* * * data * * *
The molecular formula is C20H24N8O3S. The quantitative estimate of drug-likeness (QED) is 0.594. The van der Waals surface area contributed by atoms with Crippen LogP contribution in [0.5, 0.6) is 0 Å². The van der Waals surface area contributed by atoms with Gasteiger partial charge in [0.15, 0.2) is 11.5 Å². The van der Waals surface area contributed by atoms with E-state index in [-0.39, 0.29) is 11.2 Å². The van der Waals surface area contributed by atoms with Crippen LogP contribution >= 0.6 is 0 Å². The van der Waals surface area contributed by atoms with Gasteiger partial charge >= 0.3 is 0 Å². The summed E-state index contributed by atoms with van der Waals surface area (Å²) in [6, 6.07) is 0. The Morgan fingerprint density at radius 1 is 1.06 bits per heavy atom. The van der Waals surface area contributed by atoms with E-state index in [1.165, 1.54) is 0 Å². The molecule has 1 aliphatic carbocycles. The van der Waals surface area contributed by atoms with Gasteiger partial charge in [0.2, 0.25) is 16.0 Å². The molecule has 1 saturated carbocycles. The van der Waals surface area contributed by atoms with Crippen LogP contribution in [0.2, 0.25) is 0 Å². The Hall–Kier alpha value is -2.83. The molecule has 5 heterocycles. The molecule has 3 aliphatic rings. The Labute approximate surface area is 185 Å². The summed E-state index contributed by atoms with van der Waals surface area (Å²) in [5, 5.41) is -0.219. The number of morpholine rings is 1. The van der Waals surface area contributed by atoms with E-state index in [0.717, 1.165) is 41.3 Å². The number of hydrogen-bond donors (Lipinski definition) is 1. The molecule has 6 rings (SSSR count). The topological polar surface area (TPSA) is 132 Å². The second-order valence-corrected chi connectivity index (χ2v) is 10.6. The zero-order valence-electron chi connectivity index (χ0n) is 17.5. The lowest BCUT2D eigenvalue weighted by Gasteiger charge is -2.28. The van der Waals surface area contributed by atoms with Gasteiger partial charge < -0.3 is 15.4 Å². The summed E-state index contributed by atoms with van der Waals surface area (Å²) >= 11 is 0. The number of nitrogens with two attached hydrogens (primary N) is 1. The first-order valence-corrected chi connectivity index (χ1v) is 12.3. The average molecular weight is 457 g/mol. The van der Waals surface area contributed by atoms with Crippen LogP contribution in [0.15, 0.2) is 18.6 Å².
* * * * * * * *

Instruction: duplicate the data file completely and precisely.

The molecular formula is C20H24N8O3S. The quantitative estimate of drug-likeness (QED) is 0.594. The van der Waals surface area contributed by atoms with Crippen LogP contribution in [0.5, 0.6) is 0 Å². The van der Waals surface area contributed by atoms with Gasteiger partial charge in [0.15, 0.2) is 11.5 Å². The van der Waals surface area contributed by atoms with E-state index in [-0.39, 0.29) is 11.2 Å². The van der Waals surface area contributed by atoms with Crippen LogP contribution >= 0.6 is 0 Å². The van der Waals surface area contributed by atoms with Gasteiger partial charge >= 0.3 is 0 Å². The summed E-state index contributed by atoms with van der Waals surface area (Å²) in [6, 6.07) is 0. The Morgan fingerprint density at radius 1 is 1.06 bits per heavy atom. The van der Waals surface area contributed by atoms with E-state index in [1.165, 1.54) is 0 Å². The molecule has 1 aliphatic carbocycles. The van der Waals surface area contributed by atoms with Gasteiger partial charge in [0.2, 0.25) is 16.0 Å². The molecule has 1 saturated carbocycles. The van der Waals surface area contributed by atoms with Crippen LogP contribution in [0.2, 0.25) is 0 Å². The Hall–Kier alpha value is -2.83. The molecule has 5 heterocycles. The molecule has 3 aliphatic rings. The Labute approximate surface area is 185 Å². The summed E-state index contributed by atoms with van der Waals surface area (Å²) in [5, 5.41) is -0.219. The number of morpholine rings is 1. The van der Waals surface area contributed by atoms with E-state index in [0.717, 1.165) is 41.3 Å². The number of hydrogen-bond donors (Lipinski definition) is 1. The molecule has 6 rings (SSSR count). The topological polar surface area (TPSA) is 132 Å². The second-order valence-corrected chi connectivity index (χ2v) is 10.6. The zero-order valence-electron chi connectivity index (χ0n) is 17.5. The lowest BCUT2D eigenvalue weighted by Gasteiger charge is -2.28. The van der Waals surface area contributed by atoms with Gasteiger partial charge < -0.3 is 15.4 Å². The summed E-state index contributed by atoms with van der Waals surface area (Å²) >= 11 is 0. The number of nitrogens with two attached hydrogens (primary N) is 1. The first-order valence-corrected chi connectivity index (χ1v) is 12.3. The average molecular weight is 457 g/mol. The van der Waals surface area contributed by atoms with Crippen LogP contribution in [0.15, 0.2) is 18.6 Å².